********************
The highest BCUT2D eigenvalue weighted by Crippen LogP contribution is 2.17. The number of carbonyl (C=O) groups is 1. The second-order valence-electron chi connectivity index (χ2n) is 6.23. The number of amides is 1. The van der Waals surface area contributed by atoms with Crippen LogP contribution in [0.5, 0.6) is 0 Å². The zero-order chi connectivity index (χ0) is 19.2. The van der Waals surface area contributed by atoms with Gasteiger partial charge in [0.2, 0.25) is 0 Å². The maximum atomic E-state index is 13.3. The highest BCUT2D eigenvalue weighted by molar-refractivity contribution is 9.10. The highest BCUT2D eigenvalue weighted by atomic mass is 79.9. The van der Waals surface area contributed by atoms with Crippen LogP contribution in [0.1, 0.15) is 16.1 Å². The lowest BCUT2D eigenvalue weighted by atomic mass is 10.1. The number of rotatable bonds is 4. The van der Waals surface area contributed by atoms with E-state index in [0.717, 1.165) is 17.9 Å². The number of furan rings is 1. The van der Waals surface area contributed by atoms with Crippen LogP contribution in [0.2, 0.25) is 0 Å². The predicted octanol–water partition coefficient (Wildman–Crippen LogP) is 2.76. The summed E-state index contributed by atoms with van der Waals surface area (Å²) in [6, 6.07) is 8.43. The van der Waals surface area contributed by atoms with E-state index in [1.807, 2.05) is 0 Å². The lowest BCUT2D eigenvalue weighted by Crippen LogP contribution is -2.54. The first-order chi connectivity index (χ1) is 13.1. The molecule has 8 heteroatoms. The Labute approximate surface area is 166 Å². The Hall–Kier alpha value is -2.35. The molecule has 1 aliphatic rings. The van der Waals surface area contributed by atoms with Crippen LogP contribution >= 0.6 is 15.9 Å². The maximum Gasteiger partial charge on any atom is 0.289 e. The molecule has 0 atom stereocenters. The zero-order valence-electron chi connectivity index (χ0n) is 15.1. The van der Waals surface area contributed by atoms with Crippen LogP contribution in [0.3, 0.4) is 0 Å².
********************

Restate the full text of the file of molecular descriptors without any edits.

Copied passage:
The highest BCUT2D eigenvalue weighted by Crippen LogP contribution is 2.17. The number of carbonyl (C=O) groups is 1. The second-order valence-electron chi connectivity index (χ2n) is 6.23. The number of amides is 1. The van der Waals surface area contributed by atoms with Crippen LogP contribution in [0.5, 0.6) is 0 Å². The zero-order chi connectivity index (χ0) is 19.2. The van der Waals surface area contributed by atoms with Gasteiger partial charge in [0.2, 0.25) is 0 Å². The maximum atomic E-state index is 13.3. The highest BCUT2D eigenvalue weighted by molar-refractivity contribution is 9.10. The highest BCUT2D eigenvalue weighted by atomic mass is 79.9. The van der Waals surface area contributed by atoms with Crippen LogP contribution in [0.1, 0.15) is 16.1 Å². The lowest BCUT2D eigenvalue weighted by atomic mass is 10.1. The number of rotatable bonds is 4. The van der Waals surface area contributed by atoms with E-state index in [0.717, 1.165) is 17.9 Å². The number of furan rings is 1. The van der Waals surface area contributed by atoms with Crippen LogP contribution in [0.2, 0.25) is 0 Å². The predicted octanol–water partition coefficient (Wildman–Crippen LogP) is 2.76. The summed E-state index contributed by atoms with van der Waals surface area (Å²) in [6, 6.07) is 8.43. The van der Waals surface area contributed by atoms with E-state index in [1.807, 2.05) is 0 Å². The lowest BCUT2D eigenvalue weighted by Crippen LogP contribution is -2.54. The first-order chi connectivity index (χ1) is 13.1. The molecule has 8 heteroatoms. The Labute approximate surface area is 166 Å². The Hall–Kier alpha value is -2.35. The molecule has 1 aliphatic rings. The van der Waals surface area contributed by atoms with Crippen LogP contribution >= 0.6 is 15.9 Å². The maximum Gasteiger partial charge on any atom is 0.289 e. The molecule has 0 atom stereocenters. The zero-order valence-electron chi connectivity index (χ0n) is 15.1. The van der Waals surface area contributed by atoms with Crippen LogP contribution in [0.3, 0.4) is 0 Å².